The Tobacco Industry Advertising Tactics

July 2, 2021

The tobacco industry’s influence is everywhere, yet most Californians have become so accustomed to the ways that tobacco infiltrates our daily lives and has become embedded in our culture that its presence goes unnoticed.

Tobacco is present in movies, sports, stores, gas stations, newspapers, magazines, bars and on the Internet. Think about how this affects those trying to quit, or the impressionable eyes of those too young to fully understand the long-term consequences of tobacco use.

Tobacco advertising has been deceiving the public for nearly a century and preying on youth – using cartoon characters and child actors to entice young viewers.

In 2005, they spent $843 million in California alone to promote their deadly products.1

The tobacco industry also used celebrities, iconic childhood characters and respected professionals in its advertising.

Many famous actors in the 1950s and ’60s were spokespeople for the tobacco industry, including Lucille Ball and Desi Arnaz, as well as the most recognized icon of all time, “The Marlboro Man” (Wayne McLaren), and died of tobacco-related diseases.2 3

To view a collection of over 10,000 historic tobacco ads from Stanford University, click here.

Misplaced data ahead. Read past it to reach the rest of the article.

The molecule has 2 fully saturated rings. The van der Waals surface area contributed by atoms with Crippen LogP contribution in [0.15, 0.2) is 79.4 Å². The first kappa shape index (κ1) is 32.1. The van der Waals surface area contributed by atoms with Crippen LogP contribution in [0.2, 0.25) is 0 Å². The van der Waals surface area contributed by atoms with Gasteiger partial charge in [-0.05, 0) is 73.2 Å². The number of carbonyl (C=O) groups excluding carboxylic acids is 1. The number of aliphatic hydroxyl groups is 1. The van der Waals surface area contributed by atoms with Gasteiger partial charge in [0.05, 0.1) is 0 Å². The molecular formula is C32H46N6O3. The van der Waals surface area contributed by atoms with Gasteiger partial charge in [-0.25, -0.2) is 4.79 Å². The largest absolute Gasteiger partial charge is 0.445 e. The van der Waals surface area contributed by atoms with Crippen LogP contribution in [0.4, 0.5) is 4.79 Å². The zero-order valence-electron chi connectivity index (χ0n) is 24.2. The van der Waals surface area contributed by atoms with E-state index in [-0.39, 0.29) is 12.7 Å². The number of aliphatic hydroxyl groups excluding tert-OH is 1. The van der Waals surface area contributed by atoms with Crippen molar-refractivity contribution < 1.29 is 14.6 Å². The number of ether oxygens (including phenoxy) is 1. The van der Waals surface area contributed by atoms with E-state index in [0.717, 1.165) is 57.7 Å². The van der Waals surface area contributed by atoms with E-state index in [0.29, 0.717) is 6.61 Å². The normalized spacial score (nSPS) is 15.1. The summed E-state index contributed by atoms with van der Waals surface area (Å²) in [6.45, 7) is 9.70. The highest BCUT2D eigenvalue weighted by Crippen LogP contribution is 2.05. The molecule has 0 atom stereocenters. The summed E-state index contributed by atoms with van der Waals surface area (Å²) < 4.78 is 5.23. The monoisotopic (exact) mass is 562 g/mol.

And while the tobacco industry now runs ads to tell us that they have changed their ways, they continue to lie to us. They have repeatedly made misleading health claims about cigarettes, including that “light” cigarettes are “safer,” however the Federal government recently banned them from using such descriptors because they were not less harmful.

They still use images of attractive young adults who look healthy, independent and adventurous – all of which appeal to youth.

They want you to think they’ve changed – but they haven’t.

References renameme

  1. California Department of Public Health, California Tobacco Control Program. 2009. California Tobacco Control Update 2009: 20 Years of Tobacco Control in California. Sacramento, CA.
  2. Cummings, K.M. A Picture is Worth a Thousand Words. Tobacco Control 1994; 3: 300-301.
  3. Jindal, S. Smoking and the Screen Celebrities. Lung India. 2008 Jul-Sep; 25(3): 107–108.